But the couple in mother! somehow does manage to get rid of the nuisances and temporarily leave their tension-filled days behind after an eventful family drama, the details of which you’re better off discovering on your own. With his writer’s block behind him and now a baby on the way, Mother’s husband enters a fruitful, productive stage and publishes a new book, the fame of which reaches far beyond the confines of their peaceful oasis. Old habits prove to die hard, however. Soon enough, their house finds itself under a new, even worse invasion. Like hungry, bloodthirsty zombies that crawl out of a grave in need of human flesh, hordes of people force themselves upon the doors and windows of Mother’s home, only to be welcomed (yet again) by her husband who continues to insecurely crave appreciation and validation like air and water. (INTERPRETIVE SPOILERS AHEAD AFTER THIS POINT.)

To put mildly, Darren Aronofsky is not a filmmaker known for his subtlety: perhaps with the exception of The Wrestler, over-stimulating his audiences’ senses and provoking them with unimaginable images are among his filmmaking staples. From the body horrors of Black Swan to the hallucinatory extremism of Requiem for a Dream (one torturous sequence with Jennifer Connelly is still the most out there thing the filmmaker has ever done), there are familiar hints of his obsessions and sensibilities everywhere in mother! generously peppered with heavy doses of religious symbols. Have no worries if you (like me) are foreign to the nitty-gritty avenues of faith: you will find Aronofsky goes out of his way to drop frequent clues, so even non-religious audiences can comprehend the basics. In one on-the-nose scene, for instance, Lawrence says she wants to turn her home into a “paradise for Him” to a closely probing Michelle Pfeiffer who contemptibly surveys her. In another, she talks of preparing for the apocalypse. You get the idea.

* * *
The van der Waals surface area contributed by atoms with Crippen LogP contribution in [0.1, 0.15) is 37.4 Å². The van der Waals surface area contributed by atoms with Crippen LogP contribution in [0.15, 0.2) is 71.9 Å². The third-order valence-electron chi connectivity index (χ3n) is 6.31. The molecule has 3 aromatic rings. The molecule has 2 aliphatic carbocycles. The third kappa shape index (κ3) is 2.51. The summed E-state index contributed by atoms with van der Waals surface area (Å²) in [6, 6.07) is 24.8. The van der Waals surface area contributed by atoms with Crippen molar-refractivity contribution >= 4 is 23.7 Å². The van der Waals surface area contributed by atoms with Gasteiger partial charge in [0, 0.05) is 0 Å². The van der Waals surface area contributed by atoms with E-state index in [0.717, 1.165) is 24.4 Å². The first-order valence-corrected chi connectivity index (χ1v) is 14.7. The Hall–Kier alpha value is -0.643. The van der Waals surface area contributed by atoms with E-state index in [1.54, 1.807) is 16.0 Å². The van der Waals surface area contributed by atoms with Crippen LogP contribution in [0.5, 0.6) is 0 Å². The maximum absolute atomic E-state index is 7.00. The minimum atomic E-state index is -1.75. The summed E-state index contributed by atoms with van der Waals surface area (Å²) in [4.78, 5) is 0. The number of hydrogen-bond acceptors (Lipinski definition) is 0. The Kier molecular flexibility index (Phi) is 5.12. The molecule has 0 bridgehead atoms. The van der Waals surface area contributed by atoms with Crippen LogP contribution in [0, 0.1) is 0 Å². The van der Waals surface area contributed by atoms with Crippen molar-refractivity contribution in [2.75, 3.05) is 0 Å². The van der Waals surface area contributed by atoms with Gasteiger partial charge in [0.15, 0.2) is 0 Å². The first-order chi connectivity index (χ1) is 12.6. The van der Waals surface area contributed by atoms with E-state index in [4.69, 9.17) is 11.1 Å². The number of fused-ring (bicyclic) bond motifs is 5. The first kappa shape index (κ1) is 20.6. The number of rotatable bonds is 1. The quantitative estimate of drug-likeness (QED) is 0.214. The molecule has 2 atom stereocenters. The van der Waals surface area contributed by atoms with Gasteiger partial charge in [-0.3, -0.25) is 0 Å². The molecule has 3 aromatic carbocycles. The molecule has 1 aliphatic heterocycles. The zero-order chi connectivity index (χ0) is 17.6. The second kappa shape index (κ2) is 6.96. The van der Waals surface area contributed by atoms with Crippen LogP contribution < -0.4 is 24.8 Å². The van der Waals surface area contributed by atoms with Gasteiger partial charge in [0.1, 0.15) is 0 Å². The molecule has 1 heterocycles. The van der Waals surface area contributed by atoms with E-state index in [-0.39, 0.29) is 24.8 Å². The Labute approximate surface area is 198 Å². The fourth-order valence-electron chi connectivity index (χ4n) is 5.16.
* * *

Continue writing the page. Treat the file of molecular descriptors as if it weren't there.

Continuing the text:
But there is also another undeniable, contemporary allegory not-so-hidden in Aronofsky’s mother!, which treats Mother’s once impeccable home as Planet Earth and the vicious looters who damage and demolish it with scratches, dents, and bloodstains as humankind. A welcome twist to the beloved home invasion formula, this political and environmental tier of mother! smartly makes the viewer feel like a shameful invader (as opposed to the victim) who contributes to the deterioration of the world through entitlement and mass consumption. Despite all of Aronofsky’s layered ambitions, however, mother! is at its most exciting and sophisticated when read closer to its face value. Call it a cautionary tale on patriarchal privilege or on hazards of marrying a selfish alpha male. It is on that plateau where Aronofsky’s scathing observations on loudly empty men and often silenced women land with a bang. In a marriage, the apocalypse is what comes after the soreness and embarrassment of rediscovering your spouse through the hell of other people. And in mother! that hell is prepared to devour all that dares to get in its way.

Freelance writer and film critic based in New York. Bylines at Film Journal, Time Out NY, Movie Mezzanine, Indiewire, and others.